Down

1 Southwestern shrub that yields a cosmetic oil : JOJOBA

Jojoba oil is produced from the seed of the jojoba plant. The oil is used in the cosmetic industry as a replacement for the now banned whale oil. Jojoba oil is also a natural fungicide and is used to control mildew.

2 Wolf-headed god of Egyptian myth : ANUBIS

“Anubis” is the Greek name for the ancient Egyptian deity called “Inpu”, a god associated with death and mummification. Anubis’s role was to protect the dead and their tombs.

3 Summit : ZENITH

The nadir is the direction pointing immediately below a particular location (through to the other side of the Earth for example). The opposite direction, that pointing immediately above, is called the zenith. We use the terms “nadir” and “zenith” figuratively to mean the low and high points in a person’s fortunes.

5 Obtain by force : WREST

The verb “to wrest” can mean to obtain by violent twisting and pulling. The term comes from the Middle English “wresten” meaning “to twist”. Our word “wrestling” has the same etymology.

6 “Hit the bricks!” : AMSCRAY!

Pig Latin is in effect a game. One takes the first consonant or consonant cluster of an English word and moves it to the end of the word, and then adds the letters “ay”. So, the Pig Latin for the word “nix” is “ixnay” (ix-n-ay), and for “scram” is “amscray” (am-scr-ay).

7 Plumlike fruits : LOQUATS

A loquat is an evergreen plant grown for its fruit and leaves, and as an ornamental. The fruit is orange when ripe, and tastes of peach, citrus and mango. The leaves are used to brew a tea known as “biwa cha” in Japan. The loquat also goes by the names Japanese plum and Chinese plum.

9 This is the end : ZEE

The letter named “zed” has been around since about 1400, and derives from the Greek letter zeta. The spelling and pronunciation “zee”, used in America today, first popped up in the 1670s. The spelling and pronunciation “zed” is still used in Britain and Ireland.

10 Ship that survived the Clashing Rocks, in legend : ARGO

The Symplegades (usually “Clashing Rocks” in English) of Greek mythology were a pair of rocks encountered and defeated by Jason and the Argonauts. The rocks protected the Bosporus by clashing together and destroying vessels attempting to pass through the strait.

12 Anthem of the European Union : ODE TO JOY

Beethoven’s “Symphony No. 9” has to be one of the most recognizable pieces of music in the classical repertoire. “Ode to Joy”, based on the final movement of the work, is now the anthem of the European Union. If you’d like to see a fictional tale that explores Beethoven’s life at the time he was writing the “Ninth Symphony”, I highly recommend you take a look at the 2006 movie “Copying Beethoven”. Ed Harris plays Beethoven, and the soundtrack is superb.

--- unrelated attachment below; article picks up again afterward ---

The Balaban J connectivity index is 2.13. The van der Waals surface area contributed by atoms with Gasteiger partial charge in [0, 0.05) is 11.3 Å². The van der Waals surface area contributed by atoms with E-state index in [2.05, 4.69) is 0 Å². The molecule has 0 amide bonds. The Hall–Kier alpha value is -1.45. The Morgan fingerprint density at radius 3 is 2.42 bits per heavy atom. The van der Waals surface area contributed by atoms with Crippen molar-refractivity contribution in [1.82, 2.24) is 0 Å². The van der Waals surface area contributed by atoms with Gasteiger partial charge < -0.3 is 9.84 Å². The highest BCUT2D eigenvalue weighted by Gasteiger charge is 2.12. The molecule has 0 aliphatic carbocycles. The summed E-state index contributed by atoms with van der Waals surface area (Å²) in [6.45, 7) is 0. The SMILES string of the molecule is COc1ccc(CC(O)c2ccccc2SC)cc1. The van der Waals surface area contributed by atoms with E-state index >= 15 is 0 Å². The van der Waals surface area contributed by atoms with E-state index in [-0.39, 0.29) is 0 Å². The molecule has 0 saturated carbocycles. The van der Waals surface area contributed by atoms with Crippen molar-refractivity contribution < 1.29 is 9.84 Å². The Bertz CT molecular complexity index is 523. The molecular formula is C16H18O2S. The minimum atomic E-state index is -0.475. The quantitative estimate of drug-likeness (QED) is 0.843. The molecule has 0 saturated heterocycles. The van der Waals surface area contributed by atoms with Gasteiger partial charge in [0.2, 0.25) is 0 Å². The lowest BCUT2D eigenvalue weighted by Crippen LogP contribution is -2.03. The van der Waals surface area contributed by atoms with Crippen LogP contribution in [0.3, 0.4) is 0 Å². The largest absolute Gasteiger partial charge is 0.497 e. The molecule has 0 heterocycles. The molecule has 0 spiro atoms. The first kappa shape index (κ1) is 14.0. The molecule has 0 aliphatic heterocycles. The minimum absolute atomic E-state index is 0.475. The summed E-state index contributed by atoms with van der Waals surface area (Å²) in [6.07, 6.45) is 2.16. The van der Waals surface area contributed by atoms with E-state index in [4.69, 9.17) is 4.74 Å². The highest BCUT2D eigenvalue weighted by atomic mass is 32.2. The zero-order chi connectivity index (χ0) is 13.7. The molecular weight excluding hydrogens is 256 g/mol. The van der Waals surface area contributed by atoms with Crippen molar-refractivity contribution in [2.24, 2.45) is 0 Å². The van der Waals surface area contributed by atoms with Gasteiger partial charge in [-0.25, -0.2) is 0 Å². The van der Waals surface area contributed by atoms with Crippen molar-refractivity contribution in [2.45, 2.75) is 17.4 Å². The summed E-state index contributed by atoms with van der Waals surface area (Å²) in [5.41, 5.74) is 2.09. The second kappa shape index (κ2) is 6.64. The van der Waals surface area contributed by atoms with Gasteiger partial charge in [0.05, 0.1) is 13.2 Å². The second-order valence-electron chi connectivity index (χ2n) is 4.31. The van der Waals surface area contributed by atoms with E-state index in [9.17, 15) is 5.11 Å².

14 Finding a four-leaf clover, they say : GOOD OMEN

Clovers are species of flowering plants in the pea family. Famously, clover leaves are trifoliate, have three leaflets. There are about 5,000 three-leaf clovers for every 1 four-leaf clover, leading to the association of a four-leaf clover with good luck.

24 Acknowledgment of a debt : IOU

I owe you (IOU)

35 Everyman : JOE SCHMO

“Schmo” (also “shmo”) is American slang for a dull or boring person, and comes from the Yiddish word “shmok”.

37 Ice age beast : MASTODON

Mastodons were large mammals that were related to the modern elephant. Mastodons roamed the forest of North and Central America until they became extinct about 10,000 to 11,000 years ago. Their extinction is believed to have come about due to a rapid change in climate.

43 Master of meditation : ZEN MONK

Zen is a Buddhist school that developed its own tradition in China back in the 7th century AD. Zen is a Japanese spelling of the Chinese word “chan”, which in turn derives from the Sanskrit word “dhyana” meaning “meditation”.

46 ___ Hayden, actress who voices Milhouse on “The Simpsons” : PAMELA

Milhouse Van Houten is a character on the animated TV show “The Simpsons”. Milhouse is Bart Simpson’s best friend, and has a crush on Bart’s sister Lisa.

48 Doctor in an H. G. Wells novel : MOREAU

“The Island of Doctor Moreau” is an 1896 novel penned by H. G. Wells. The book tells the story of a shipwrecked man who ends up on the island of Doctor Moreau. Moreau engages in vivisection and creates new beasts (the “Beast Folk”) by combining different species. The novel was adapted into at least two films of the same name: in 1977 with Burt Lancaster and Michael York, and in 1996 with Marlon Brando and Val Kilmer.

49 Still being tested, say : IN BETA

In the world of software development, the first tested issue of a new program is usually called the alpha version. Expected to have a lot of bugs that need to be fixed, the alpha release is usually distributed to a small number of testers. After reported bugs have been eliminated, the refined version is called a beta and is released to a wider audience, but with the program clearly labeled as “beta”. The users generally check functionality and report further bugs that are encountered. The beta version feeds into a release candidate, the version that is tested just prior to the software being sold into the market, hopefully bug-free.

52 Head of cabbage? : HARD C

The starting letter of the word “cabbage” is a hard letter C.

57 Danny who played Walter Mitty : KAYE